£100 million over three years to train people facing redundancy so that they can move quickly into a new job.
Ms Buck: Mr Speaker, I wonder whether it might be possible for you to accept a note signed by everyone on the Labour Benches, because for the next 18 months we all intend to do little else other than attack the shadow Chancellor. [ Interruption. ]
Mr. Speaker: Order. A genuine attack is one thing, but a personal attack on anyones integrity will be stopped. I just put that on the record, but I know that the hon. Lady will not indulge in any personal attacks on anyone.
Yesterday I met representatives of the G15 group of major housing associations in London. They are concerned that the dip in house sales will have significant consequences for social house building. That has consequences for the construction industry and related trades. Will my right hon. Friend liaise with the Department for Communities and Local Government and others to ensure that constructionsocial housing and other forms of constructiongoes ahead so that those infrastructure jobs are delivered in London and elsewhere?
Mr. Timms: My hon. Friend makes an important point. She knows from our announcements last month the high importance we attach to maintaining investment in social housing and bringing forward some of the investment that has already been committed. She will also know, through her extensive work on the problems of child poverty in London, about the good and imaginative initiatives of several housing associations to maximise the benefits of employment from house building and to work with their tenants to increase employment. She is right that we need to use the opportunity of investment in social housing, maintain our commitment to it and bring investment forward to increase employment.
Mr. Michael Jack (Fylde) (Con): Will the Financial Secretary reflect on the fact that small and medium-sized enterprises in my constituency are working hard to maintain employment opportunities, but that dealing with punitive interest rates and arrangement fees, which many now have to face, is making that extremely difficult? In his discussions with the banks, will he agree a set of principles with them that recognise the needs of small and medium-sized enterprises in our country, especially given the effect of punitive interest rates on employment opportunities?
Mr. Timms: My right hon. Friend the Chancellor has discussed exactly that matter with the banks, recognising the importance of supporting small businesses through the period of turbulence in the world economy. Her Majestys Revenue and Customs is also considering ways in which to support small businesses through this period, and I hope that we will be able to say something about that soon.
Frank Dobson (Holborn and St. Pancras) (Lab):
Does my right hon. Friend recognise that most people hope that the Government will continue to step up investment in social housing and ignore the views of, for example,
the stupid, comfortably off collection of professors and neer-do-wells who wrote in The Times that Keynesian overspending would not rescue the economy, and claimed that the Governments investing as they propose to do would lead to the serious misallocation of resources? Most people believe that investing in houses for people who do not have anywhere decent to live is a proper allocation of resourcesmuch better than anything that came from the market forces in banking, which led to the problems that we all face today.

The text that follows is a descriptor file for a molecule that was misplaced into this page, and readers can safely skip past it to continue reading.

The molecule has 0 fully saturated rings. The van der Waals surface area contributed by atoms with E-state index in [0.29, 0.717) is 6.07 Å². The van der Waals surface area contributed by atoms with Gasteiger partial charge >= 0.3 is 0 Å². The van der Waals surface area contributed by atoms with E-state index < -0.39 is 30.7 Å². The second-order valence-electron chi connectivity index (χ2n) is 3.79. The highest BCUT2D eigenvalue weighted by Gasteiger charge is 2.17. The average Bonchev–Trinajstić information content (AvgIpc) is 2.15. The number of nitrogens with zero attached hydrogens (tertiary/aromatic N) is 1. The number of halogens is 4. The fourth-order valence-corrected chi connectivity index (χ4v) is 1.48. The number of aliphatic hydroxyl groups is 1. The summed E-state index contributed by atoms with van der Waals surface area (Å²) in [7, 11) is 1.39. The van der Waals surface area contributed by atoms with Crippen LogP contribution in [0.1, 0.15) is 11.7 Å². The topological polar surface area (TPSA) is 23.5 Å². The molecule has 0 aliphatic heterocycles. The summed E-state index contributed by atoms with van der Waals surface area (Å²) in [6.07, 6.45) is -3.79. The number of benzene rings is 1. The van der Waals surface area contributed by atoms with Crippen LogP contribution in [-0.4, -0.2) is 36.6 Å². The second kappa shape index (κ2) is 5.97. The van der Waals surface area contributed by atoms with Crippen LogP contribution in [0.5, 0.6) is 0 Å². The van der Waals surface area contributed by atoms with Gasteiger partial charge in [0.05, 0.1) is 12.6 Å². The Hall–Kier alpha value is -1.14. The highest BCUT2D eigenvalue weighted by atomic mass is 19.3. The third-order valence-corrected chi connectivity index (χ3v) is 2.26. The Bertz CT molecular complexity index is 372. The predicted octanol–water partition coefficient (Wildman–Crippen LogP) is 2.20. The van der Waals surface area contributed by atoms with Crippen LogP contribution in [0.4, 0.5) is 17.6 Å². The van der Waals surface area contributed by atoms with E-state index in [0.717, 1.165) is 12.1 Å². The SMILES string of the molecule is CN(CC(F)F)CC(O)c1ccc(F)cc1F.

Mr. Timms: My right hon. Friend is absolutely right about the need to maintain our commitment to investment. We have put right a past policy of chronic under-investment in housing and in other public services. We now need to maintain our commitment to investing in public services, especially housing.
Mr. Crispin Blunt (Reigate) (Con): If, after 15 years of benign conditions, a business went into more difficult times running a loss of nearly 10 per cent. on its turnover, its bankers might ask serious questions of its management and charge a risk premium on future lending to that institution. The United Kingdom is in that position. What risk premium will we have to pay to fund the Governments macro-economic policies during the recession?
For over a decade, the United Kingdom has sustained low inflation and rapid economic growthan exceptional achievement...the fruit of strong policies and policy frameworks, which provide a strong foundation to weather global shocks.
Mr. Lindsay Hoyle (Chorley) (Lab): My right hon. Friend is well aware that construction sites are closed at the moment and that an announcement is due any day from Leyland Trucks about compulsory redundancies. What can we do to get Britain back to work and to ensure that we have procurement policies and a Buy British campaign? That is what we want from the Government. Will they launch that campaign? Let us back Britain, support British jobs and get Britain back to work.
Mr. Timms: We must work hard to ensure that people losing their jobs can return to work as quickly as possible. My hon. Friend will know that the consultation on the recent welfare reform Green Paper ended this week. It contains important proposals that we want to take forward. We want to support small businesses, as we have already set out, as well as companies large and small throughout the UK. However, the key is to ensure that if people lose their jobs, they do not get a long way from the labour market, as happened in the recessions under the Tories, when far too many people were pushed on to incapacity benefit, for example. That no doubt dealt with the short-term political problem, but too many of those people have never been able to get back into work. We need to keep people close to the labour market, so that they can get back into work as quickly as possible.
Mr. David Gauke (South-West Hertfordshire) (Con):